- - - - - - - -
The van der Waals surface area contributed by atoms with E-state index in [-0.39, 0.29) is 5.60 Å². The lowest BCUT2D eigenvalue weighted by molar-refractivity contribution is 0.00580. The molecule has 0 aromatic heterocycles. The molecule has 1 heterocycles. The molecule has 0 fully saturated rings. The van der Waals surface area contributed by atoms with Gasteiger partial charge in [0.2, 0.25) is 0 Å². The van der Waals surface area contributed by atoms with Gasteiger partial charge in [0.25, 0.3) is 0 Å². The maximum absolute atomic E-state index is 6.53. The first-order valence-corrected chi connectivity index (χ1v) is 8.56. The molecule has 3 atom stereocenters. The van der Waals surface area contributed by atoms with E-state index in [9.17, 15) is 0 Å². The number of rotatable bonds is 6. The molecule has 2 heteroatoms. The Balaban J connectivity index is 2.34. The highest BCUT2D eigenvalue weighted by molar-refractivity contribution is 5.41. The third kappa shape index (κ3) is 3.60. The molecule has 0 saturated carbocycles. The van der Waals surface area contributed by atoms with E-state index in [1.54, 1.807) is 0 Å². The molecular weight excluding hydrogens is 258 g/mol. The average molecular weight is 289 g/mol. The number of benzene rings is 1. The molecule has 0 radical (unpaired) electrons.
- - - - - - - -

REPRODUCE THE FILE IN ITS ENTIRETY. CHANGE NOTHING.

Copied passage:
The van der Waals surface area contributed by atoms with E-state index in [-0.39, 0.29) is 5.60 Å². The lowest BCUT2D eigenvalue weighted by molar-refractivity contribution is 0.00580. The molecule has 0 aromatic heterocycles. The molecule has 1 heterocycles. The molecule has 0 fully saturated rings. The van der Waals surface area contributed by atoms with Gasteiger partial charge in [0.2, 0.25) is 0 Å². The van der Waals surface area contributed by atoms with Gasteiger partial charge in [0.25, 0.3) is 0 Å². The maximum absolute atomic E-state index is 6.53. The first-order valence-corrected chi connectivity index (χ1v) is 8.56. The molecule has 3 atom stereocenters. The van der Waals surface area contributed by atoms with E-state index in [9.17, 15) is 0 Å². The number of rotatable bonds is 6. The molecule has 2 heteroatoms. The Balaban J connectivity index is 2.34. The highest BCUT2D eigenvalue weighted by molar-refractivity contribution is 5.41. The third kappa shape index (κ3) is 3.60. The molecule has 0 saturated carbocycles. The van der Waals surface area contributed by atoms with E-state index in [1.54, 1.807) is 0 Å². The molecular weight excluding hydrogens is 258 g/mol. The average molecular weight is 289 g/mol. The number of benzene rings is 1. The molecule has 0 radical (unpaired) electrons.